Intelligence sharing is key to keeping Canadians safe
Intelligence sharing is key to keeping Canadians safe
Increased intelligence-sharing benefits the public and private sectors by protecting businesses’ operations, workers, and customers against ever-evolving attacks.
By: Mark Agnew and Trevor Neiman
This article originally appeared in The Hill Times.
Canadian companies of all sizes are increasingly in the crosshairs of malicious actors seeking to undermine our economy—be it by sabotaging critical infrastructure, disrupting vital supply chains, or stealing valuable intellectual property.
The nefarious methods they employ are wide-ranging, from the use of foreign intelligence officers to hackers and corporate insiders to front companies and seemingly benevolent joint ventures.
But the consequences are the same: diminished economic growth and competitiveness leading to the loss of good, well-paying jobs.
We all need to be vigilant against such threats.
That is why we were encouraged when Public Safety Minister Marco Mendicino updated the Canadian Security Intelligence Service (CSIS) director’s mandate letter this past summer.
The update included a short but notable directive. CSIS is tasked with ensuring that “organizations working in sensitive domains are aware of current and emerging economic security threats.”
We applaud this important and long overdue change and urge Parliamentarians to equip CSIS with the authority needed to carry it out.
Every year, Canadian businesses invest billions of dollars to defend us against national security threats. This includes investing in measures to detect, mitigate, and respond to attacks; establishing partnerships with post-secondary institutions to develop defensive technologies; and sharing best practices with government and industry peers.
However, these efforts would be greatly improved if both of Canada’s core national security agencies were authorized to proactively share intelligence with businesses about evolving threats to Canada’s economic security.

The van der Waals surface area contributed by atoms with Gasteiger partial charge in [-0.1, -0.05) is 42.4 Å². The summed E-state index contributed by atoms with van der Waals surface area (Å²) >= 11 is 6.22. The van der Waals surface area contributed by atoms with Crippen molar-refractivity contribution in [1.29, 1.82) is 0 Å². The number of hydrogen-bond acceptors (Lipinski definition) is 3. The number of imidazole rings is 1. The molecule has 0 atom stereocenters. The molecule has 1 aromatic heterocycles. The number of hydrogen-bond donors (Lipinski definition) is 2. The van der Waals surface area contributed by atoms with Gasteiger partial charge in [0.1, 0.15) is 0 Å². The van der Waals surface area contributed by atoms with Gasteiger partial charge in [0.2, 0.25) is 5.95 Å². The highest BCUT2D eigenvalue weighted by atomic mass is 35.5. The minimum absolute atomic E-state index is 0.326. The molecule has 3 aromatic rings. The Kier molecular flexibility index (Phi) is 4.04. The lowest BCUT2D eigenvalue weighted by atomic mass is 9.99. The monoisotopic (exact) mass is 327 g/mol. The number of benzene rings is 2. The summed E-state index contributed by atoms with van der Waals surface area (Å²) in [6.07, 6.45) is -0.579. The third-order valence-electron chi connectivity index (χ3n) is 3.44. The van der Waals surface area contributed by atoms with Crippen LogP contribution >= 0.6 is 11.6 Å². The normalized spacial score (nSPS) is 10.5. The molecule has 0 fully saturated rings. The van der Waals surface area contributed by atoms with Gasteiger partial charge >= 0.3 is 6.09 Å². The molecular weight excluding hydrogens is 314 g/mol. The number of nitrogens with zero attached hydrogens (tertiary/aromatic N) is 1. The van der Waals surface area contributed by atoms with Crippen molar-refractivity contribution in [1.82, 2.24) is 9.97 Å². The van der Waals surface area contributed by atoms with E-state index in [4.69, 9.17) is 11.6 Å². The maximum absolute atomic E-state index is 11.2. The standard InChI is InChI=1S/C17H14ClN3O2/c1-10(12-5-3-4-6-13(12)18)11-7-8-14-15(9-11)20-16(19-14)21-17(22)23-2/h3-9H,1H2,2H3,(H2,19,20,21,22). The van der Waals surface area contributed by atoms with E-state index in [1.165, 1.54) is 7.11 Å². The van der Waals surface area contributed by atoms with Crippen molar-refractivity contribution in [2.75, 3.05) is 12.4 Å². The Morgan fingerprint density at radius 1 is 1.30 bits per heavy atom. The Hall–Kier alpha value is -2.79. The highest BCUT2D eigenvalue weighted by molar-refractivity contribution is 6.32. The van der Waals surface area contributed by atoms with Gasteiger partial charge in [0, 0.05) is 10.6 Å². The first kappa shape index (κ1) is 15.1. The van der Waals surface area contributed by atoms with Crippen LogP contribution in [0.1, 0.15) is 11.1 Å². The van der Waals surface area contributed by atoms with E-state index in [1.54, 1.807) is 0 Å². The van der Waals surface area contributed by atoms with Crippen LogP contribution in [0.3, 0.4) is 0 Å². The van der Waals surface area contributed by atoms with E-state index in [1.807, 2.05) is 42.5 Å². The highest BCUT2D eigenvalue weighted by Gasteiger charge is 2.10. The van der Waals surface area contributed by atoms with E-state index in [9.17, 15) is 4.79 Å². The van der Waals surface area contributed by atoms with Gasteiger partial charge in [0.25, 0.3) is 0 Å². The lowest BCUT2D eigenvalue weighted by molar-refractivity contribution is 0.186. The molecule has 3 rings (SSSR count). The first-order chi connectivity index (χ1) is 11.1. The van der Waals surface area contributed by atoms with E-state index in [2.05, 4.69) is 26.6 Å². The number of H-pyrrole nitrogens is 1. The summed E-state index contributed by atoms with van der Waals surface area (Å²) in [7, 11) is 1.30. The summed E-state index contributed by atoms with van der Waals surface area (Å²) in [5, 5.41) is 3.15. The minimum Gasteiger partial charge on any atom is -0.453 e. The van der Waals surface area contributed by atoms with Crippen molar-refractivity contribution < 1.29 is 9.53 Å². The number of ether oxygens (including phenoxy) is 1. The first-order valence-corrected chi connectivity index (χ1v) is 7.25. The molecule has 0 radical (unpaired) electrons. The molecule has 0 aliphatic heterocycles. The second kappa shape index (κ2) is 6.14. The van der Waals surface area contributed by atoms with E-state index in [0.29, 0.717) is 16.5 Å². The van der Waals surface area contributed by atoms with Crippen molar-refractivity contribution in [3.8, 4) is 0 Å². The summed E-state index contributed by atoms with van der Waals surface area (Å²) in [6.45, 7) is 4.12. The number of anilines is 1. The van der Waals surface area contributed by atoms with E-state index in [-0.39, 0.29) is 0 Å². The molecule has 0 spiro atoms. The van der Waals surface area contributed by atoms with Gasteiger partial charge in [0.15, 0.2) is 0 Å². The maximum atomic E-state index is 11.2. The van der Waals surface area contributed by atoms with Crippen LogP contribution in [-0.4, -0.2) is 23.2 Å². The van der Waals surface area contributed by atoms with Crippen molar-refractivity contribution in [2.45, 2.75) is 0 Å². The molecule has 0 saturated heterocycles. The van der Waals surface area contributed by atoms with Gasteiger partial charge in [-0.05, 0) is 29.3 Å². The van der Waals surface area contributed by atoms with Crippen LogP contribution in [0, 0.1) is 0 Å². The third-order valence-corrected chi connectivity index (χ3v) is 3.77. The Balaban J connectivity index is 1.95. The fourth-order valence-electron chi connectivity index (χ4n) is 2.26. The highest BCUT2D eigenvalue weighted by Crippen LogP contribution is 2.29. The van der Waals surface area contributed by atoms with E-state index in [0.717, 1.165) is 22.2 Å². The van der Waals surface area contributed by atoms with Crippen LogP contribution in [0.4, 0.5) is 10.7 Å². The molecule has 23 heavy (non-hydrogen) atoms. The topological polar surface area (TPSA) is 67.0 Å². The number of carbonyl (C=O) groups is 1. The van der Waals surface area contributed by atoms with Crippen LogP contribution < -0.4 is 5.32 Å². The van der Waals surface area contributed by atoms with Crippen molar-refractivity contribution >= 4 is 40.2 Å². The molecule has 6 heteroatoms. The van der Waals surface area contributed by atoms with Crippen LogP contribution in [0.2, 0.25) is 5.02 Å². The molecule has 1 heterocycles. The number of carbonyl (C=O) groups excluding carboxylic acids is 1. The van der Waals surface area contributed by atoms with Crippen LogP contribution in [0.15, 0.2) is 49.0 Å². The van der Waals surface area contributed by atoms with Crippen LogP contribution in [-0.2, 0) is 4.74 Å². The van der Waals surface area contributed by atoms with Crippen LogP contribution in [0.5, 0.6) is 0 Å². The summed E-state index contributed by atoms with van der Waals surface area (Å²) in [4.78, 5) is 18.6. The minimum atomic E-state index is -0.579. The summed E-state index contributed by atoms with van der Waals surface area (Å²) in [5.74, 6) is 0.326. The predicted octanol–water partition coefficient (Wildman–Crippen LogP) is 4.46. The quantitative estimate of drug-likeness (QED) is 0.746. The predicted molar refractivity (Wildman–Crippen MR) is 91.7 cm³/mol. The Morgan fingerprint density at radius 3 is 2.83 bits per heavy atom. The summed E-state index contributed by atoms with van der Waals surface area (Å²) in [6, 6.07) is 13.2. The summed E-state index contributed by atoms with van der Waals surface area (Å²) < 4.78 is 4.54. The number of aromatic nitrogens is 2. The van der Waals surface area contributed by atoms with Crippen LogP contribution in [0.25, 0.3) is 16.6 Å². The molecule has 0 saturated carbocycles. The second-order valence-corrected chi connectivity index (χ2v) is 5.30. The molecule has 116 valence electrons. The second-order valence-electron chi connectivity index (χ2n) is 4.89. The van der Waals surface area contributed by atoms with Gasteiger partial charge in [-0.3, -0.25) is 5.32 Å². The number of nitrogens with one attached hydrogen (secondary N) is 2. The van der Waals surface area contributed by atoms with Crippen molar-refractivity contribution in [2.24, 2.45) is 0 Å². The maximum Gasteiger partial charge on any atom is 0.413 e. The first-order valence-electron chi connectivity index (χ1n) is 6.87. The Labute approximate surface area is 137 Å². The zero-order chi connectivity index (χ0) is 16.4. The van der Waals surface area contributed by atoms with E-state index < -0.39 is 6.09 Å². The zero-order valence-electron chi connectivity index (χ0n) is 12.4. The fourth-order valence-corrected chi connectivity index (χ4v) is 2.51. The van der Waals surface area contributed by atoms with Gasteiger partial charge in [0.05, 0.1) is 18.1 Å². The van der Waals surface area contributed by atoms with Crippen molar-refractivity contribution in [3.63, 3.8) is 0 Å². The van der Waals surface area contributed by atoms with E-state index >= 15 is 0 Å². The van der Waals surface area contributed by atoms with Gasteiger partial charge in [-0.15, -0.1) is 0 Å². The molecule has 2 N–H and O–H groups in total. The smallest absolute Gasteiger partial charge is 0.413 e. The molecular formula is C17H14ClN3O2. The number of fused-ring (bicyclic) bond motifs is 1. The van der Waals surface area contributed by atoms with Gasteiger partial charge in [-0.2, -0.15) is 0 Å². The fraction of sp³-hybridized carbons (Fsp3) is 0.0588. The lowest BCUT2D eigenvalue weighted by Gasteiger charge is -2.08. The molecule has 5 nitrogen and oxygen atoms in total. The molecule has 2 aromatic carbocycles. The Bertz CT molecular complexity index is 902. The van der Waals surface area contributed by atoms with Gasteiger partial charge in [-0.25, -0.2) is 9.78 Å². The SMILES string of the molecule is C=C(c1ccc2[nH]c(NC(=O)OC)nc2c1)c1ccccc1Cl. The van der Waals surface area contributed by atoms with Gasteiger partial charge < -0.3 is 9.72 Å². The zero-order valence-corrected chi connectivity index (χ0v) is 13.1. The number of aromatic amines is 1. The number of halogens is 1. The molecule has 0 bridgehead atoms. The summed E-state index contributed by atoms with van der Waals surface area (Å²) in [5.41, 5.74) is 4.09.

In 2019, Parliament authorized the Communications Security Establishment (CSE) to proactively share threat intelligence with stakeholders outside the federal government. The use of these powers has improved businesses’ awareness of emerging security threats, allowing them to better defend Canadians.
CSIS lacks those same powers and continues to be governed by decades-old legislation that fails to reflect the reality that economic security requires a whole-of-country response.
To be clear, both CSE and CSIS have the mandate to alert companies of imminent national security threats. The difference is that CSE also has the authority to share threat intelligence about possible future threats.
CSIS is essentially handcuffed from taking action that could help protect Canadians. To invoke the timeless adage, to be forewarned is to be forearmed.
We urge Parliamentarians to grant CSIS the same power CSE has to proactively disclose threat intelligence to stakeholders outside the federal government, including businesses, where it is in the public interest and subject to all necessary safeguards and oversight.
Granting CSIS the same range of authority as CSE is not only necessary for CSIS to carry out its revised mandate, but it is also a reasoned and proportionate response to an ever-evolving threat environment.
Increased intelligence-sharing benefits the public and private sectors alike. It protects businesses’ operations, workers, and customers against ever-evolving attacks. This keeps Canadian jobs safe and preserves businesses’ ability to compete globally.
It also builds trust and mutual understanding with the private sector. This encourages companies to share more with government about what they are seeing, which can better inform government policy as well as improve national security agencies’ ability to investigate, analyze and respond to threats.
Increased intelligence-sharing also aligns Canada with the best practices of our closest allies. Each of Canada’s Five Eyes partners—the United States, the United Kingdom, Australia, and New Zealand—already have legal frameworks allowing their security agencies to work with the private sector to build greater resilience against national security threats.
In fact, Canadian companies with operations in these countries can often receive greater access to threat intelligence from host governments than from Canada.
Of course, the granting of new intelligence-sharing powers must be consistent with the values we share in our democracy, including respect for a free and fair marketplace as well as the protection of individuals’ rights and freedoms.
Here again, Canada can look to the examples set by our like-minded allies who have sought to respond to growing economic threats in a fashion that best reflects what democracies stand for.
It is often said that the greatest responsibility of any government is to ensure the safety and security of its citizens. At a time when Canada is facing an increasingly complex geopolitical environment, this means government must partner with the private sector to protect Canadians from evolving threats to our economic security.
Mark Agnew is Senior Vice President of Policy and Government Relations at the Canadian Chamber of Commerce. Trevor Neiman is Director of Policy and Legal Counsel at the Business Council of Canada.